DULUTH – It was just over a year ago that a crowd of 1,200 heard the good news from the city's business leaders: Everything is coming up Duluth.
"We were on the verge of our golden era," said Matt Baumgartner, director of government relations for Grandma's Restaurant Co. and past chair of the Duluth Area Chamber of Commerce board. "What a year it has been."
The Duluth chamber marked 150 years on Thursday amid one of the most challenging business environments of all time. Compared with last fall, unemployment in the city has more than doubled, and some businesses are worried about making it through the winter, especially without another round of federal coronavirus relief.
So, as the 150th annual meeting ditched the typical clattering of silverware on plates and hushed conversations for an all-digital sesquicentennial celebration, it was with the usual upbeat tone against an unusually grim backdrop.
"There has been pain and suffering … yet here we are," said chamber CEO David Ross. "None of us anticipated what would happen early this year."
The number of people working or looking for work in Duluth has reached its lowest level in decades. Hundreds have lost their jobs at hospitals, hotels and restaurants and the now-shuttered Verso paper mill and AAR airplane maintenance facility.
And while a $1 billion investment continues in the city's medical district, other projects, like a high-rise apartment complex on Superior Street, have been delayed.
"We had big plans," Baumgartner said. "We cannot give up and we cannot give in."
The chamber, formed just months after Duluth was incorporated in 1870, has steadfastly served business interests in a city with a long history of labor politics. The chamber strongly opposed the earned sick and safe time ordinance while it was advancing through the Duluth City Council, though once it passed the group offered support on implementing the measure.
In recent years, groups like the Greater Duluth Business Association have taken on a more confrontational role while the chamber and its 1,100 members have focused on collaboration with city leaders.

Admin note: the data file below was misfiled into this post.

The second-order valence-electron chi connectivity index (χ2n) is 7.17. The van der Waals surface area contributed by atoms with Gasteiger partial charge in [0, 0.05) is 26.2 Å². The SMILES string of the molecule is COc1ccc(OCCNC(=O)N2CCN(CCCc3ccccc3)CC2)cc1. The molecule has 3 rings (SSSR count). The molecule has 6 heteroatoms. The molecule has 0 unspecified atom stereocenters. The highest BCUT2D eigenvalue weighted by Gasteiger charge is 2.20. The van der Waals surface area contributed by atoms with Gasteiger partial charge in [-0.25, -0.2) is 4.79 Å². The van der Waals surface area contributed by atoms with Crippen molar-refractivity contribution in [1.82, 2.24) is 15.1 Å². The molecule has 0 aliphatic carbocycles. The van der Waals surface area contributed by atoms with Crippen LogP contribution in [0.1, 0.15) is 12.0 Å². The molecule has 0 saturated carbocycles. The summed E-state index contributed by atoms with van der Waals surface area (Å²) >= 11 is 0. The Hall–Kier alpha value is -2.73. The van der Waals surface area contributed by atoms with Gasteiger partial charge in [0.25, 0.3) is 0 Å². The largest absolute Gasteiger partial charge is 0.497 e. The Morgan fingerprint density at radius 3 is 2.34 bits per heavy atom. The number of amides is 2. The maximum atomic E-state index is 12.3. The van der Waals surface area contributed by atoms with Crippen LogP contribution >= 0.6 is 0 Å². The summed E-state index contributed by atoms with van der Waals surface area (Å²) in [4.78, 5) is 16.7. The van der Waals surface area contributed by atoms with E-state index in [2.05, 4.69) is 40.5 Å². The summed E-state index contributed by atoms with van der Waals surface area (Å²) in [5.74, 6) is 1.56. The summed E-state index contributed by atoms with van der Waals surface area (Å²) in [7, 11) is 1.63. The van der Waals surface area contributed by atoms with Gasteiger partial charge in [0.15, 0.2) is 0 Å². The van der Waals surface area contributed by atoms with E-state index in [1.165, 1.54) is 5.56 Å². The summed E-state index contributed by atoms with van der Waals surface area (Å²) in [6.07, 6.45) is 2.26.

"There are a few consistencies we can count on," Duluth Mayor Emily Larson said Thursday. "We will always have dialogue. We will always have each other. We will always have this beautiful lake."
Ross also evoked Lake Superior in his speech at the virtual birthday party, quoting from Longfellow's "Song of Hiawatha": "Bright before it beat the water, beat the clear and sunny water, beat the shining big-sea-water."
It has been a tumultuous year not just for the businesses the chamber serves but the organization itself.
Accountant Jesse Frye pleaded guilty this year to swindling $235,000 from the chamber through his business, Eagle Accounting. The chamber typically brings in about $1.2 million in yearly revenue, according to tax records.
And while most businesses and nonprofits were eligible for federal coronavirus relief loans and grants, 501(c)(6) organizations like the chamber could not apply for forgivable loans through the popular Paycheck Protection Program.
The incoming chair of the chamber's board, University of Minnesota Duluth senior associate athletic director Karen Stromme, said "we will come through this difficult time stronger."
"As a former coach, I know teams are at the top of their game when they know their teammates will work together to support one another."